There are tons of fun ways to teach kids about their senses, but because the activities often focus on fun, it may be easy for us to see them as only that. However, teaching students about their five senses is so much more! This science content remains an important topic to introduce to our students. These are three reasons why you should teach your students about their senses.
Reason #1: Helps Students’ Understanding of the World
While the five senses may not seem complex or significant to us as adults, they are incredibly important for young learners. Until you teach kids about their senses, they may not be fully aware of how they take in the world around them. Students obviously know that they can see, hear, and smell many different things throughout each day, but they probably have not made the connection between those sensations and the parts of their body that help them achieve them.
In my Five Senses Unit, I include activities and worksheets that help students understand how specific parts of our body take in each sense. This enables students to make the connection. It also gets students thinking about how we perceive different smells, tastes, and sounds as good or bad, salty or sweet, and even loud or soft. Overall, learning about their senses helps kids make connections between themselves and the world around them.
Reason #2: Sets the Stage for Future Scientific Discovery
As mentioned before, when you teach kids about their five senses, they also learn about how we as humans take in information from our environment. Understanding this is a huge step towards future scientific discovery. As we all know, observation is a key part of the scientific process. And how do we observe? With our five senses, of course! Throughout their years of practicing science, students will continue to use sight, touch, smell, sounds, and even taste to formulate scientific questions and help them find answers to those questions.
Reason #3: Leads to Other Great Discussions
Another reason we should teach kids about their senses is because it will lead to other great discussions within our classrooms. For example, when talking about senses, it is impossible to avoid talking about opposite words. When learning about taste, students can explore the differences between sweet and sour. If discussing hearing, loud and quiet sounds are sure to be brought up. Students can also notice opposites with their touch like hard or soft, bumpy or smooth, wet or dry, and hot or cold. This type of exploration can be a great way to expand your students' vocabulary and understanding of these different words.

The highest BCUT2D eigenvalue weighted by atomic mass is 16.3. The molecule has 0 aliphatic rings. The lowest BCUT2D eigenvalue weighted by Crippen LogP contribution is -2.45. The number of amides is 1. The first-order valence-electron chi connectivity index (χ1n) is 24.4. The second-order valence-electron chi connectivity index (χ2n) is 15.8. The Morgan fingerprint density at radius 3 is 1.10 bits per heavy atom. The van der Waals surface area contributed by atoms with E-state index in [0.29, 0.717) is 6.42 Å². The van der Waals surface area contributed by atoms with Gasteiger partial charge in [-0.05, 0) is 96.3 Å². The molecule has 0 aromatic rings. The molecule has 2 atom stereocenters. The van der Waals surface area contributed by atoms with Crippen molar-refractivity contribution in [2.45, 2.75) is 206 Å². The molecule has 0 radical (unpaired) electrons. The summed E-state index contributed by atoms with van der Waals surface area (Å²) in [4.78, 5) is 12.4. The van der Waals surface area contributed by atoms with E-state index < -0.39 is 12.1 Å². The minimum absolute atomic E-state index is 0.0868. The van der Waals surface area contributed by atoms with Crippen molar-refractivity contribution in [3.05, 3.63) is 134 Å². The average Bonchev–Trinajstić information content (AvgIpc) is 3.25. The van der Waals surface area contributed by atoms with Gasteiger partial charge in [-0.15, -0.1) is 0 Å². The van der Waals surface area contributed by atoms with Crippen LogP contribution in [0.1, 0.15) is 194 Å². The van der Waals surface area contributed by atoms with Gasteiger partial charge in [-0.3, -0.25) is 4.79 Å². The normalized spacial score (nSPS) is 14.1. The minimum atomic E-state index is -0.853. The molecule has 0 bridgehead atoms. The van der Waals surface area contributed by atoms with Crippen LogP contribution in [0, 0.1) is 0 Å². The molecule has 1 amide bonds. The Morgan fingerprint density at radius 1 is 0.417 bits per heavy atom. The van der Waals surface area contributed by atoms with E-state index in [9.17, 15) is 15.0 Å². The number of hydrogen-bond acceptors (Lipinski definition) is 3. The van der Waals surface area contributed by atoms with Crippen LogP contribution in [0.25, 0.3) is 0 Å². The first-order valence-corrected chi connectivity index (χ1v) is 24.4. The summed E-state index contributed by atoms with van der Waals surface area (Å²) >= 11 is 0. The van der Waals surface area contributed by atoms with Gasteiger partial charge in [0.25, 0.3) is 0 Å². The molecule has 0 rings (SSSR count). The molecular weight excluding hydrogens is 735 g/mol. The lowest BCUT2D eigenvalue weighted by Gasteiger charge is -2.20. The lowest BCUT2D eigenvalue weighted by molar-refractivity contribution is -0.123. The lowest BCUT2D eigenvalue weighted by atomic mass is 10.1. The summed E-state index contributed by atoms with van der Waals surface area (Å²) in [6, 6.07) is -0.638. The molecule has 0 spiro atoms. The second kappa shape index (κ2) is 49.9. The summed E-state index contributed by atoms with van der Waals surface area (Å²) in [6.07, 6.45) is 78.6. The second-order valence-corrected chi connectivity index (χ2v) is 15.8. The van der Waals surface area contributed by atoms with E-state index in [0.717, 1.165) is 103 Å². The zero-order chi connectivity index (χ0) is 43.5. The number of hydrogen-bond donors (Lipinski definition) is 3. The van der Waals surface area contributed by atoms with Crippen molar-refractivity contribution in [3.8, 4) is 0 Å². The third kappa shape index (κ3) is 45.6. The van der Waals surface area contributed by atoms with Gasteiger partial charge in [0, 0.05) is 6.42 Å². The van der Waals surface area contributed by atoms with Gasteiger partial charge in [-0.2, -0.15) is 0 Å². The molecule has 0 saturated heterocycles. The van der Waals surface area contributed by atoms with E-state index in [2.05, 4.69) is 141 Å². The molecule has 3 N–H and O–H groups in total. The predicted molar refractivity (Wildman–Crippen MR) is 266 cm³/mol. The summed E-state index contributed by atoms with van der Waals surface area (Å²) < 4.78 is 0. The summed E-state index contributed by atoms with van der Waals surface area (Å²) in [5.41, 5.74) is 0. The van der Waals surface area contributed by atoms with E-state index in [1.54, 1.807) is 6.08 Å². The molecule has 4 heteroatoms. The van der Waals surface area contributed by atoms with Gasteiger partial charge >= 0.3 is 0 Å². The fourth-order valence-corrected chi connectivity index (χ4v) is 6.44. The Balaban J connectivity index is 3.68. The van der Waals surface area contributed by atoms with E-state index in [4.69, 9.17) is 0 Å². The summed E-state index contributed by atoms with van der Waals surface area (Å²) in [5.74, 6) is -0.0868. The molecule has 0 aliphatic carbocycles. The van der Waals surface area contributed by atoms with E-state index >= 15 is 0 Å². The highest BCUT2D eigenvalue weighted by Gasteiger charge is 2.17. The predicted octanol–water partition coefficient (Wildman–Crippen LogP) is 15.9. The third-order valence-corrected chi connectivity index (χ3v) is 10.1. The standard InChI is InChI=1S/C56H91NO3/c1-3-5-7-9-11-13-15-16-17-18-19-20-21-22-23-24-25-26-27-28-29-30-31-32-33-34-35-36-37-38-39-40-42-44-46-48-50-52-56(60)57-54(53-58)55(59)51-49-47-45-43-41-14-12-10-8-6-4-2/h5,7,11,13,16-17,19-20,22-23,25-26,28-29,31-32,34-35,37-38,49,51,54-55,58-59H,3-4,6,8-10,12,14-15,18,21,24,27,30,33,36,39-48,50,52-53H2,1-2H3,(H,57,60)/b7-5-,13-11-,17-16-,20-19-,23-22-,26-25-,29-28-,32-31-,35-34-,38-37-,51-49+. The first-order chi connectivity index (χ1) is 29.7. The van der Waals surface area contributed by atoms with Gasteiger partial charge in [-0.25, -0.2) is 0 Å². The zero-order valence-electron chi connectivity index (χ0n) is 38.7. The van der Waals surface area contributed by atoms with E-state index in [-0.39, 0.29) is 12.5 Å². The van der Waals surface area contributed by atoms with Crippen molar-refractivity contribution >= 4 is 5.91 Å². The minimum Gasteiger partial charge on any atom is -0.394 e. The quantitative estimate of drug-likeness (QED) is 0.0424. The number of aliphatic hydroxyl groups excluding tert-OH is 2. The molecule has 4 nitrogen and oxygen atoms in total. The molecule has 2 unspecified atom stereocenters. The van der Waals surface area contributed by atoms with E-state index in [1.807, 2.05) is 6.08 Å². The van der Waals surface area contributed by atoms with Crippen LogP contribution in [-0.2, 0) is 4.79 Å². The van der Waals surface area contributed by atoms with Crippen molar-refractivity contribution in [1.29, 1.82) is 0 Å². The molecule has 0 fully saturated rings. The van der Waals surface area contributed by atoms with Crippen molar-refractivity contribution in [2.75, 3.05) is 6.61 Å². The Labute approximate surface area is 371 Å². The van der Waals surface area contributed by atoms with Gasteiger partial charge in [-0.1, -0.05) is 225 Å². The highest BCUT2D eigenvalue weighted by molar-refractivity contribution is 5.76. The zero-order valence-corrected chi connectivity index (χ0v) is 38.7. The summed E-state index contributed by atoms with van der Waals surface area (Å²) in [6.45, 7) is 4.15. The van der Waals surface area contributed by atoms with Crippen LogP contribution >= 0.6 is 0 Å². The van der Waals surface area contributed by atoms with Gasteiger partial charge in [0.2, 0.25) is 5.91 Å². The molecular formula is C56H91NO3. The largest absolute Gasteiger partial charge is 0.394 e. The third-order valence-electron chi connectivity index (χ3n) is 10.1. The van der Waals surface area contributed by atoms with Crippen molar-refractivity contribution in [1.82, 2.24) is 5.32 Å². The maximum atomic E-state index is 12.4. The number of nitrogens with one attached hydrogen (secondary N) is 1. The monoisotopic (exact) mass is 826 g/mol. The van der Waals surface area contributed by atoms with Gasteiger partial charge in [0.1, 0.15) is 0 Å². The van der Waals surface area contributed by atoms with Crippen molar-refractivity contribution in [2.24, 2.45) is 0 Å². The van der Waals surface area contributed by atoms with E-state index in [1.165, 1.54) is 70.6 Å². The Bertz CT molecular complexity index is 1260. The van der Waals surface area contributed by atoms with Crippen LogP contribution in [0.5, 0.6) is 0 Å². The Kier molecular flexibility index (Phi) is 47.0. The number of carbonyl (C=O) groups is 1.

Making comparisons through five senses lessons also sets the stage for future math lessons. When learning about measurement, we expect students to make a lot of comparisons. We compare length, height, and weight based on measurement in a similar way to how we make comparisons when learning about the five senses. Furthermore, in both math and literacy, we expect students to sort and categorize different objects or concepts. Students take in information with their senses (or their background knowledge using those senses) and then sort objects into categories based on attributes they observe. Because the five senses set the stage for so many other content areas, it remains an important topic to cover with young learners.
When looking at five senses activities, it is easy to look past the importance and only see the fun. However, learning about the five senses remains a crucial topic to teach to young students. It helps students make sense of the world around them and can be used to start important discussions in other content areas. It even helps students have a better understanding of observation, which will be the cornerstone of future scientific discovery.